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Volume 21 No. 13
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Will Panthers’ sale price suffer amid challenges facing NFL?

Jerry Richardson has owned the Panthers since the team’s formation in 1993.
Carolina Panthers owner Jerry Richardson walked out of the Mercedes-Benz Superdome on Sunday, Jan. 7, in what would likely be the final game of his nearly quarter century-long ownership of the team. His sale of the franchise comes amid a turbulent time facing the league, as many wonder if the league’s current challenges will affect the sale price of the franchise.

One example of those challenges comes with national viewership. The national rating on Fox for that wild card weekend playoff game, which came down to the final minute, was down 15 percent, underscoring a two-year skid in viewers of America’s top sport.

Richardson’s sale of the Panthers is clearly one of the most closely watched stories of the start of the year, as it is the first team to change hands in the NFL since ratings peaked in 2015. But despite the nearly 20 percent downward trend of the national ratings, and suggestions the NFL could fall from its catbird seat atop American sports, finance experts expect a league-record sale price over $2 billion, notwithstanding the controversies buffeting the league.

One investment banker even tossed out a figure of $3 billion as a possibility for the Panthers, which would be a record in all sports. The last NFL team to sell was the Buffalo Bills in 2014 for $1.4 billion.

Who's handling Panthers sale
Financial matters: Allen & Co.’s Steve Greenberg
Legal matters: Proskauer’s Joe Leccese and Moore & Van Allen’s Billy Moore
The “only headwinds in my view are concerns around concussions and the fact that the NFL is decidedly less global than other leagues, the NBA in particular,” said an investment banker, who like others in his position requested anonymity because he is seeking to represent potential buyers. “That may eventually impact value but [I] don’t think the Panthers will get dinged yet.”

The litany of issues that bedeviled the league in 2017 are well known: player protests, declining TV ratings, struggles in the new L.A. market. Richardson himself decided to sell after a report that he had acted inappropriately with female employees.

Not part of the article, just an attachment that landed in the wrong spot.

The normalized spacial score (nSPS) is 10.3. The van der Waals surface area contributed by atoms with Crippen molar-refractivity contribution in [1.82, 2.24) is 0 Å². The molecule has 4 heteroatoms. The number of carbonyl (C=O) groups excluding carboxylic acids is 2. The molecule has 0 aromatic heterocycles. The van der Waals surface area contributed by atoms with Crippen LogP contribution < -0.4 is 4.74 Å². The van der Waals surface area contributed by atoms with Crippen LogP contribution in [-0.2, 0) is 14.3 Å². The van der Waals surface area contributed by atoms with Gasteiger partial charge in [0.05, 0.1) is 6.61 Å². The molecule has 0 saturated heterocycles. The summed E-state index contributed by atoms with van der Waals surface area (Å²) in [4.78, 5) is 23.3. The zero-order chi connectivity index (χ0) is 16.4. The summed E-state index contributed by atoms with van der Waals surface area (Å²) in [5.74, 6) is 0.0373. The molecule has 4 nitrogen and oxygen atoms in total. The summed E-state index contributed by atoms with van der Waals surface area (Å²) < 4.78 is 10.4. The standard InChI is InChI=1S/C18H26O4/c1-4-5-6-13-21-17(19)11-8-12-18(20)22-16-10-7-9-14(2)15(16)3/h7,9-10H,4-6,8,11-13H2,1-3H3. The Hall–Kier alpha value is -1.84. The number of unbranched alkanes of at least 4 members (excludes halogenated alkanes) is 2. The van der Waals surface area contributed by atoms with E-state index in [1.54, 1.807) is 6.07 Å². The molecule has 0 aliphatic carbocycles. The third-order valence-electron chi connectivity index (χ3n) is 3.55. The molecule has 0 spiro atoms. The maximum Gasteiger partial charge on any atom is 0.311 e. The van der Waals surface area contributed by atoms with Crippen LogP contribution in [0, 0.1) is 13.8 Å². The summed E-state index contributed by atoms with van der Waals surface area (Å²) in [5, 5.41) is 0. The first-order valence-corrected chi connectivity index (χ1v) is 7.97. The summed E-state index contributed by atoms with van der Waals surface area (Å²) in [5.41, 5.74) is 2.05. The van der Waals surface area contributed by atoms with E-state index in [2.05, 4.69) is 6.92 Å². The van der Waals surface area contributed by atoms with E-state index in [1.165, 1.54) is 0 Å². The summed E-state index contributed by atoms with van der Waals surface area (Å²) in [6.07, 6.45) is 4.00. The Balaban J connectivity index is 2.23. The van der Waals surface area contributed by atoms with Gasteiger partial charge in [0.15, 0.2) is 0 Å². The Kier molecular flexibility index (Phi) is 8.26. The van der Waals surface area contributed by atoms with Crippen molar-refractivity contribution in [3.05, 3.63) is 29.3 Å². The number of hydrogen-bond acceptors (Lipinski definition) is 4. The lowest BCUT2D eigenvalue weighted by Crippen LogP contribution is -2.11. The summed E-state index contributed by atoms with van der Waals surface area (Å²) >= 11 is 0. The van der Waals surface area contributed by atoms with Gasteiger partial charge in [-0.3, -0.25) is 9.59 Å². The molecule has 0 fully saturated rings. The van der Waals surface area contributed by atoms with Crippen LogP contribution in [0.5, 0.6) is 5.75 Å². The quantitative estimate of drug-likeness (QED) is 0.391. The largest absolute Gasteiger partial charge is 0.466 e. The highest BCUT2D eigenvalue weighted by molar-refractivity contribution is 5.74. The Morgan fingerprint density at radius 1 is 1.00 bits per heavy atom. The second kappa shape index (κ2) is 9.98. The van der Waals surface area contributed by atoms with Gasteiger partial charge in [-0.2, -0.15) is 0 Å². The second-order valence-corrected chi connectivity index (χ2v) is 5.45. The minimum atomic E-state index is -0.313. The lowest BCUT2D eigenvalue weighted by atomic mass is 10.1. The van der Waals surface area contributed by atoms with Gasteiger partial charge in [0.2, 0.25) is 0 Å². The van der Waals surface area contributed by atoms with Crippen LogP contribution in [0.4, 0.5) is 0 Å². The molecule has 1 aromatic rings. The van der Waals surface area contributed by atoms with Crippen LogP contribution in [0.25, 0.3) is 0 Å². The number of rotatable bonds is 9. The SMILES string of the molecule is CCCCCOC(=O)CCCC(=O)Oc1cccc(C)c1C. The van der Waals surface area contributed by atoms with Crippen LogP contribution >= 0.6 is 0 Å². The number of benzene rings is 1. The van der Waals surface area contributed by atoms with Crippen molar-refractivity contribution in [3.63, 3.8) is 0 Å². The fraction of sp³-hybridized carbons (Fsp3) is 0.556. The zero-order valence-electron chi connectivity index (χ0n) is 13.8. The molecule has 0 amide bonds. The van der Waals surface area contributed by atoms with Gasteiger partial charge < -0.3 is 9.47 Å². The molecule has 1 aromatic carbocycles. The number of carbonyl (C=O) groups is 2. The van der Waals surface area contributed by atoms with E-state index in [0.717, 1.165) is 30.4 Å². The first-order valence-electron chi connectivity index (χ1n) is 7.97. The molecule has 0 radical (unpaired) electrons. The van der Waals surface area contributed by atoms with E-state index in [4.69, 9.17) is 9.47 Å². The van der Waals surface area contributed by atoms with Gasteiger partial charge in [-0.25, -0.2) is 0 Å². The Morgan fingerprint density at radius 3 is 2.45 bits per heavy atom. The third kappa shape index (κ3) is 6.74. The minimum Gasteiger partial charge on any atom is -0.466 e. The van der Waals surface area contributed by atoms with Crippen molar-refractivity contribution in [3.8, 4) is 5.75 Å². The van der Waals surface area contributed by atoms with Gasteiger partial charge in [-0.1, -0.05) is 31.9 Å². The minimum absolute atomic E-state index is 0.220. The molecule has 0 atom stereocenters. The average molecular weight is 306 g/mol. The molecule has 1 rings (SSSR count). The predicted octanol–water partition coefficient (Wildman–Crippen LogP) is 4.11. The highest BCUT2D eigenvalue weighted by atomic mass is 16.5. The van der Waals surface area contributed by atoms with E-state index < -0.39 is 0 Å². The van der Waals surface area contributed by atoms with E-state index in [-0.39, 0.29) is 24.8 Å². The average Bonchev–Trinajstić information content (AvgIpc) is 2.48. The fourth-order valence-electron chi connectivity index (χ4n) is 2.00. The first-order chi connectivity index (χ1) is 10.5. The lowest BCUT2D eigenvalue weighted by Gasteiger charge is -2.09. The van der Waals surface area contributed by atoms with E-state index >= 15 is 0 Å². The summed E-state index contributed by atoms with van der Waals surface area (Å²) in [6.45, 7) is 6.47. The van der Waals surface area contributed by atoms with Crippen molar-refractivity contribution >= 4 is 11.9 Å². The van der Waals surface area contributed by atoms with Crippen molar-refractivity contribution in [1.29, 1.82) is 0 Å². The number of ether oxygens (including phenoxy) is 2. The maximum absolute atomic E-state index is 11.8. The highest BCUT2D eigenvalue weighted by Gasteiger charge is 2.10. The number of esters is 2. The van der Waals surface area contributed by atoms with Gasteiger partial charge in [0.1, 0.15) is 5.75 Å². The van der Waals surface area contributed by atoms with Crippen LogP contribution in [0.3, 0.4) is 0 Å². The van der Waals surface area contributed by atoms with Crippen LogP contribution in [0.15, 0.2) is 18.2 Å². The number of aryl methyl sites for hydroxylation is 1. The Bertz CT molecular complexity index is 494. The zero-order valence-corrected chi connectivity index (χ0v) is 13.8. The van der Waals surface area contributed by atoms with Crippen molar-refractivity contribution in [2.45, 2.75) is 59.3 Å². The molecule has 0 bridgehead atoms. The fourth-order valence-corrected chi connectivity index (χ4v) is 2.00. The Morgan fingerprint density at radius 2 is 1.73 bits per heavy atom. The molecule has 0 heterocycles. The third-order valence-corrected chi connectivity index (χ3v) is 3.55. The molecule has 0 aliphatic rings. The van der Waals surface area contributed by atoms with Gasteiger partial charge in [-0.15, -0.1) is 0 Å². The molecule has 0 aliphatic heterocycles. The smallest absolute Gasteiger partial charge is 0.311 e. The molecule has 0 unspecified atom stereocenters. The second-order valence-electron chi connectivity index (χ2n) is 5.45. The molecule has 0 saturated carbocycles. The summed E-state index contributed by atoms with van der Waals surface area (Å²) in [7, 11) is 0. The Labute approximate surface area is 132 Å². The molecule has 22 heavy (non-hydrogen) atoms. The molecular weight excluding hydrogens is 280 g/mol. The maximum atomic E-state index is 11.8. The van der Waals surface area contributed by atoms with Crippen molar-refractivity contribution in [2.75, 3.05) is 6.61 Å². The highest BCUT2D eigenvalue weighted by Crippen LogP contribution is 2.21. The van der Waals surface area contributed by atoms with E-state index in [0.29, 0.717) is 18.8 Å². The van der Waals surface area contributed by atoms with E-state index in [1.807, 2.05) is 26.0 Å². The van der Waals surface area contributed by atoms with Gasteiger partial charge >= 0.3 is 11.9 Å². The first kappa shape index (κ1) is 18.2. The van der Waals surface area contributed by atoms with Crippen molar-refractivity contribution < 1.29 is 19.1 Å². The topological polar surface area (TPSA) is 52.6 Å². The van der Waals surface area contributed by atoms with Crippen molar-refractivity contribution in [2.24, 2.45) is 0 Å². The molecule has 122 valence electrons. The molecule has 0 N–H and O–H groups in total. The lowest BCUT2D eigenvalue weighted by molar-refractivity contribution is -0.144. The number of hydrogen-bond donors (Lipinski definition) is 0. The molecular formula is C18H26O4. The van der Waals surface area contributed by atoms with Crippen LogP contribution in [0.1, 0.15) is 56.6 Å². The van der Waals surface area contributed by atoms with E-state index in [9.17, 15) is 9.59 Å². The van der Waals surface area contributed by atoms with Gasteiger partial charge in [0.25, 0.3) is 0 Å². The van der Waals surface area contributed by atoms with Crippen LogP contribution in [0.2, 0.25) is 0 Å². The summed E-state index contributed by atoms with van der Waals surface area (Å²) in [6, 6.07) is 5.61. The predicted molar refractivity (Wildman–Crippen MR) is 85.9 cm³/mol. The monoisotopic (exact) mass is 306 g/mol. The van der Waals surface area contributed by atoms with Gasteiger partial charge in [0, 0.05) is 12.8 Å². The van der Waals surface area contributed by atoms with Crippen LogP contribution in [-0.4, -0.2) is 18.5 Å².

And indeed, one team position for sale, a one-third stake in the Tennessee Titans being shopped by Goldman Sachs, is finding little interest, sources said. Of course, that stake does not bring control (new controlling owners need to own at least 30 percent of an NFL team), and is complicated by other non-sports interests tied to the position.

No such issue clouds the Panthers, whose sale has several pluses in its favor.

“Scarcity [of teams for sale], huge demand to be an NFL owner, anticipated continued rise in value of media rights, ability [theoretically at least] to move the team, tailwinds of experiential/live entertainment generally, East Coast team that is easy for billionaires to get to,” said another investment banker.

While NFL TV ratings are down, football games are far and away the top content on television. And according to Gallup, 37 percent of Americans choose football as their top sport, more than three times the 11 percent who choose basketball, the No. 2 sport.

There are some factors unique to the NFL that will hold the price down. Roughly 80 percent of all league revenue is shared equally among the 32 teams, and league debt rules are strict and overly conservative.

That’s why marquee teams in the NBA and MLB can sell for over $2 billion, and it’s possible the Panthers might not set an all-time record sale price in sports.

Allen & Co. is handling the sale for Richardson, with a transaction finalized likely by the start of the 2018 season.